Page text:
We often think of children as these aimless creatures, just running around and possessing all this energy with no outlet. What we sometimes forget is that children possess an unmatched sense of wonder and possibility. To them, the world feels endless and beautiful. When you don’t have an outlet for all that wonder, it can admittedly be disastrous. But when you do, greatness can occur that rivals even that of adults. You may be surprised to discover that a lot of the inventions that we know and love today were hatched in the minds of children.
Frank Epperson: Popsicle
Eleven-year-old Frank Epperson invented what we’ve come to know as a popsicle. It was a winter’s eve in 1905 when Frank decided to mix a frozen concoction containing soda water powder and water. He accidentally left the drink outside overnight, with the stirring stick in the glass. The mixture froze solid and the first popsicle was born.
Though this was where it began, the treat didn’t gain notoriety until 1922 when Epperson gave it out at a fireman’s ball. He originally patented the idea under, “Eppsicle,” but changed it after his children started calling it a “popsicle.” So, funnily enough, kids came up with both the idea and the name.
George Nissen: Trampoline
George invented the trampoline in 1930 at the age of 16. He came up with the idea after seeing trapeze artists drop into a net at the end of their performance. He thought the act would be more exciting if they kept bouncing around so he began working in his parent’s garage. The original invention had a metal frame and a canvas stretched over it, but as he got older he perfected the design with a nylon canvas, giving it more bounce.
Louis Braille: Braille
Louis caught a severe eye infection when he was three years old which rendered him blind. For years he struggled to trace his finger over raised letters and had a lot of difficulty with it. When he was twelve, he learned of a method of silent communication used by the French military. He simplified that process, and suddenly he was able to read a whole lot easier. He first presented his work in 1924. Today, Braille is used by the blind community worldwide.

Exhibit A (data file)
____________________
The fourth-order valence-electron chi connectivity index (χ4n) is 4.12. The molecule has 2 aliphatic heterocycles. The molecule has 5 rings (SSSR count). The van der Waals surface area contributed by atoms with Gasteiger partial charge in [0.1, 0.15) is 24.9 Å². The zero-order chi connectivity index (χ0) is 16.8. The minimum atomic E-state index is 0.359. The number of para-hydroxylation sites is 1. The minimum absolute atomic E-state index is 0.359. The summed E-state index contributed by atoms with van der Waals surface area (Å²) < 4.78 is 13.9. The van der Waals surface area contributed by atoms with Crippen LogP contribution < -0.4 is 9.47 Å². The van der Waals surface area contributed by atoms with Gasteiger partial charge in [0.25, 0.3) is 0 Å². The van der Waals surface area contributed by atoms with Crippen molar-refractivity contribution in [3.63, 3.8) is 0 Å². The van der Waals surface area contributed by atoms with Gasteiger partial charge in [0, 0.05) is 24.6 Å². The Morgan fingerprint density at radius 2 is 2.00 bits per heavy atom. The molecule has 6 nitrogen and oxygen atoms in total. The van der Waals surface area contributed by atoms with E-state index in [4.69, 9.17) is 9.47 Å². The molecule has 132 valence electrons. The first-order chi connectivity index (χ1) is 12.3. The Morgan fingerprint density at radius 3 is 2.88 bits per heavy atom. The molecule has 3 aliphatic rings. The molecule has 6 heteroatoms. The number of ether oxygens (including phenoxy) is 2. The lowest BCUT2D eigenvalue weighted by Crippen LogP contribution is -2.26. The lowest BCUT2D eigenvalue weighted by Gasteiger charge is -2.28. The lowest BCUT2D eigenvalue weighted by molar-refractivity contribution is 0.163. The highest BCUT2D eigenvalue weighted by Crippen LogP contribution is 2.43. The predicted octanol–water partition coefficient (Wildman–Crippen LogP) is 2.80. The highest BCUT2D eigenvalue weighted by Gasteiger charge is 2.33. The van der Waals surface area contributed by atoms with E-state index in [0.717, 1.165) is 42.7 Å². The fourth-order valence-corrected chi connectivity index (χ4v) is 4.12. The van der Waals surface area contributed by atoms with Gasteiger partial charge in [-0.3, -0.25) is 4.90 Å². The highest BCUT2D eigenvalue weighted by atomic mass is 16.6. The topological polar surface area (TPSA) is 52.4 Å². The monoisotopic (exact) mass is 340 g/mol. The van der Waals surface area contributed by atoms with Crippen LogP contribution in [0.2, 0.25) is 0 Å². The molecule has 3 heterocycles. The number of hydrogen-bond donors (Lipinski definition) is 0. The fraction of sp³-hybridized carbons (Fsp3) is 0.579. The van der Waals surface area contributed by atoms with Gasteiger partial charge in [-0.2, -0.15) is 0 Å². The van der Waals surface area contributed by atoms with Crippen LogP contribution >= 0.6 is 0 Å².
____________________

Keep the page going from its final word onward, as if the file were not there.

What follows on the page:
Albert Sadacca: Christmas Lights
Prior to electric Christmas lights, people would simply use candles to decorate their Christmas trees. Believe it or not, people initially had more difficulty trusting the safety of electric lights than open flames. Nevertheless, public trust started to sway toward the electric lights, but they were ridiculously high priced. That is until Albert came along and invented a version of electric lights that were much more affordable. He used his parents’ novelty lighting company to produce them in 1925 and now, because of him, they’ve become a staple of Christmas tradition.
Chester Greenwood: Earmuffs
It was 1873 and Chester Greenwood was just 15 years old when his ears got painfully cold one day while ice skating. He found that wrapping a scarf around his head didn’t help much, so he decided to find a better solution. Greenwood designed a wire frame and had his grandmother to sew beaver skins to it–thereby making the first pair of earmuffs. He ended up patenting the invention by age 19 and even selling them to soldiers during the first World War.
Joseph-Armand Bombardier: Snowmobile
Joseph was was always interested in mechanics and in 1922, at the young age of 15, he invented the snowmobile. According to Mental Floss, “He mounted the engine of a Ford Model T to four runners, with a handmade propeller perched on the back.” The original model of the invention traveled half a mile across the snow before finally stopping. He continued to tinker with the invention and by 1959 he had created the Ski-Doo AKA the world’s first ultralight snowmobile model.
Ben Franklin: Swim Flippers
We typically know Ben Franklin for his later-in-life accomplishments, but did you know he was actually a child inventor? In the early 1700s, at age 11, he realized he could cut through the water more easily while swimming if he had more surface area through which to push. His original design was handheld fins made out of oval-shaped planks with holes in the middle for his hands and feet.
Abbey Fleck: Makin’ Bacon
Abbey was 8 years old when she noticed her parents struggle with soaking up bacon fat after cooking. She realized that it might be easier to hang bacon while it cooks- that way you wouldn’t need paper towels and it would even make the bacon healthier. She then worked with her father to design a microwave-safe dish that hangs bacon while it cooks. They patented her idea in 1993 and landed a distribution deal with Walmart the following year.
KK Gregory: Wristies
At age 10, KK Gregory was playing outside one day in the cold. Her wrists began to hurt from the cold so she decided to find a way to keep both her hands and wrists warm during the winter. In 1994, she invented Wristies: fuzzy sleeves that can be worn underneath gloves to protect your wrists from the cold. She worked with her Mom to get the idea off the ground and now the product is sold worldwide.
Kelly Reinhart: T-Pak
When Kelly Reinhart was just a child, her parents challenged her and her siblings to a fun game. They were to draw up a picture of an invention and the prize for the winner was to have a prototype made. Thinking of cowboy gun holsters, Kelly drew a thigh pack that would allow kids to carry around their video games. Kelly and her family went through a few rounds of design improvements and officially got the idea patented in 1998. Interest in the idea grew quickly until Kelly sold her company at age nine. She eventually went on to start a non-profit organization to teach kids how to be inventors.